Lucky & Irish

By Weldon Flaharty
Colorado, 2009, DIY, Public Land
Lucky & IrishJan/Feb 2011 EBJ (Issue 63) - It was a busy day at work back in summer of 2006, but I found time to make a quick check on the Colorado Division of Wildlife website for moose draw results. I wasn’t surprised when I read “unsuccessful”. I only had three weighted preference points going into the draw, and there were approximately 3800 moose hunting applicants with three or more points competing for about 170 available licenses.

The next day I realized I hadn’t checked my daughter’s moose draw results. Erinn (then 17) had one weighted point going into the draw. I knew she wasn’t going to draw with one point, but I decided to check anyway. As I pulled up her draw results, I saw “Successful” and quickly clicked away. I was sure it was impossible for her to draw and that the lines in my trifocals had blocked out the “Un” of Unsuccessful. I started shaking, knowing I hadn’t read wrong. I pulled up my draw results again and verified that my status had not changed. I started shaking harder as I went back to Erinn’s results. Erinn had drawn a coveted bull moose license! Thus, my 2009 moose hunt really started with Erinn’s 2006 moose hunt.

We took a few scouting trips and eventually located quite a few moose. On one trip when I went alone, I saw a large bull, but he was on private land and would be hard to call away from his cow.

Opening morning didn’t go anything like we had hoped. Erin spotted a big bull and was just about ready to take the shot when she saw another hunter in the way. She immediately pointed the rifle down and hid behind a tree, and shortly after, the other hunter shot the bull right in front of us. Erinn cried, “He shot my bull.”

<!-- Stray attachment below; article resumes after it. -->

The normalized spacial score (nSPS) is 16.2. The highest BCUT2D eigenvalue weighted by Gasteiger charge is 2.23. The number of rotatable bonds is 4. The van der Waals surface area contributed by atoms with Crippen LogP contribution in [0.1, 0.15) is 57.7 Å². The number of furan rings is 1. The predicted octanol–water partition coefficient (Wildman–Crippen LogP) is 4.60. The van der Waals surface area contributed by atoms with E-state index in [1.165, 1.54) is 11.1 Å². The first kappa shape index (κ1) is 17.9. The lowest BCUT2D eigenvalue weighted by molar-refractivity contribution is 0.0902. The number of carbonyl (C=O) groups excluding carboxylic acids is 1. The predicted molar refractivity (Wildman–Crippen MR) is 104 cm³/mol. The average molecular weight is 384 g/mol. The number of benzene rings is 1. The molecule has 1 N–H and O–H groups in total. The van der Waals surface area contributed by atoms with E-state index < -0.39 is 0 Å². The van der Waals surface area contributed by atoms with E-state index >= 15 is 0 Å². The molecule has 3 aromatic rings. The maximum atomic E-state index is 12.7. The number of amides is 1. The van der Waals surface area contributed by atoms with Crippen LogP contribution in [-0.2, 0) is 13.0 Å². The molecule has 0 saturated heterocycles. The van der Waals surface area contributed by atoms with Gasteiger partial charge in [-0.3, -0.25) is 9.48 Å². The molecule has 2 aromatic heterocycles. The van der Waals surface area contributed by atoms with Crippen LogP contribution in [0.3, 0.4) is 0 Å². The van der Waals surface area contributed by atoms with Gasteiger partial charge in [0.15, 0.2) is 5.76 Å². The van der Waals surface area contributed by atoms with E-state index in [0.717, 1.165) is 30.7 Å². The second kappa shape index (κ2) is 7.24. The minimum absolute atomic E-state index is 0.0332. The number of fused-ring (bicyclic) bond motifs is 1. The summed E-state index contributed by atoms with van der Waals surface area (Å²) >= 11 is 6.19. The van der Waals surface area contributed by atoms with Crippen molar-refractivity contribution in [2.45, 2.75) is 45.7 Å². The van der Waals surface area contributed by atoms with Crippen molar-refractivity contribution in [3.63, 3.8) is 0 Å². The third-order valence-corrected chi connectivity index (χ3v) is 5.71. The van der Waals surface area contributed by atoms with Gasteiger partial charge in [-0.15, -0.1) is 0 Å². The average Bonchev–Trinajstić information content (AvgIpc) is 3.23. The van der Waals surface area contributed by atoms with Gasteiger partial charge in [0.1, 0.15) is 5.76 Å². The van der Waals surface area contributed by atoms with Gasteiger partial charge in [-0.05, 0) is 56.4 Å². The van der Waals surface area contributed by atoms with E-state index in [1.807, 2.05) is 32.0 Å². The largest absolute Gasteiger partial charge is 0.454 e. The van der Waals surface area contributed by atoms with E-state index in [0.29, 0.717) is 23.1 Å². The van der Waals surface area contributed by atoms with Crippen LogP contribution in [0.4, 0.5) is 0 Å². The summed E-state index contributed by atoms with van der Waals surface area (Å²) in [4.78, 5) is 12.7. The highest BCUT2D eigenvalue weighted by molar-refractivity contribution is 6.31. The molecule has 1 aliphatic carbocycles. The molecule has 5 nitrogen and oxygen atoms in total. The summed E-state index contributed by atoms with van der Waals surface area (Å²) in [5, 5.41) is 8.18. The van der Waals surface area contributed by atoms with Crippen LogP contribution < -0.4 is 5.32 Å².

It was a tough way to start a hunt, but we kept at it. Day two turned out to be bad timing. We came upon another hunter stalking a beautiful bull moose we called “Majestic” in the willows, within a few hundred yards of where the 33-inch bull was killed on opening day. The hunter scored and once again we were out of luck. I again assured her there would be other bulls and other chances.

Erinn turned down four legal bulls on the fifth day and we were running out of time. I was hoping she hadn’t made a mistake. Evening was approaching and we needed to make a decision. I decided to get away from the other hunters and to go to an area we had eliminated during scouting. Because of this decision, Erinn now thinks I am a great guide.

We had just passed a big boggy meadow and were headed up the mountain when we saw a humongous bull with antlers everywhere. “Shoot him! Shoot him!” I yelled.

Adrenaline was pumping as Erinn tried to get in position. I ranged him at 106 yards and he turned broadside. “Shoot!” I exclaimed.

Weldon Flaharty

For a full account of Weldon's adventure, go to page 28 in the January/February 2011 issue of Eastmans' Bowhunting Journal.